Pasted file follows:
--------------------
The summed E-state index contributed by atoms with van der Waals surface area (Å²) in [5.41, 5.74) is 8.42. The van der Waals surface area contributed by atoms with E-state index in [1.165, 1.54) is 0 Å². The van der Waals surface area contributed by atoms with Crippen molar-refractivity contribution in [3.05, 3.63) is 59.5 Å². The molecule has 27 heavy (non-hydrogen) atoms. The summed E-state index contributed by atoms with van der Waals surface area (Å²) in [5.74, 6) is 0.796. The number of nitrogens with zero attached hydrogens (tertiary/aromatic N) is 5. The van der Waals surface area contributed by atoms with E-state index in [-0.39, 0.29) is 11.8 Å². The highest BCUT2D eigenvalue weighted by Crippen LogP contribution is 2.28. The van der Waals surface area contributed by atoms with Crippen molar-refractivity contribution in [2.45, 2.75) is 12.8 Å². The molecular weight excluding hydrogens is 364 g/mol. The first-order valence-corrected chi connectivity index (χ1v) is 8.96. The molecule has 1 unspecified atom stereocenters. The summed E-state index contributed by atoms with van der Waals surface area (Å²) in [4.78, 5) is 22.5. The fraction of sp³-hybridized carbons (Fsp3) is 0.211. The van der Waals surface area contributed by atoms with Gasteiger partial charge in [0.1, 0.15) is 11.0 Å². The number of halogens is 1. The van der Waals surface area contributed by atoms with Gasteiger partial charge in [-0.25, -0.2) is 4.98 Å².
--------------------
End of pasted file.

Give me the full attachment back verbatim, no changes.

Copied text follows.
The summed E-state index contributed by atoms with van der Waals surface area (Å²) in [5.41, 5.74) is 8.42. The van der Waals surface area contributed by atoms with E-state index in [1.165, 1.54) is 0 Å². The van der Waals surface area contributed by atoms with Crippen molar-refractivity contribution in [3.05, 3.63) is 59.5 Å². The molecule has 27 heavy (non-hydrogen) atoms. The summed E-state index contributed by atoms with van der Waals surface area (Å²) in [5.74, 6) is 0.796. The number of nitrogens with zero attached hydrogens (tertiary/aromatic N) is 5. The van der Waals surface area contributed by atoms with E-state index in [-0.39, 0.29) is 11.8 Å². The highest BCUT2D eigenvalue weighted by Crippen LogP contribution is 2.28. The van der Waals surface area contributed by atoms with Crippen molar-refractivity contribution in [2.45, 2.75) is 12.8 Å². The molecular weight excluding hydrogens is 364 g/mol. The first-order valence-corrected chi connectivity index (χ1v) is 8.96. The molecule has 1 unspecified atom stereocenters. The summed E-state index contributed by atoms with van der Waals surface area (Å²) in [4.78, 5) is 22.5. The fraction of sp³-hybridized carbons (Fsp3) is 0.211. The van der Waals surface area contributed by atoms with Gasteiger partial charge in [0.1, 0.15) is 11.0 Å². The number of halogens is 1. The van der Waals surface area contributed by atoms with Gasteiger partial charge in [-0.25, -0.2) is 4.98 Å².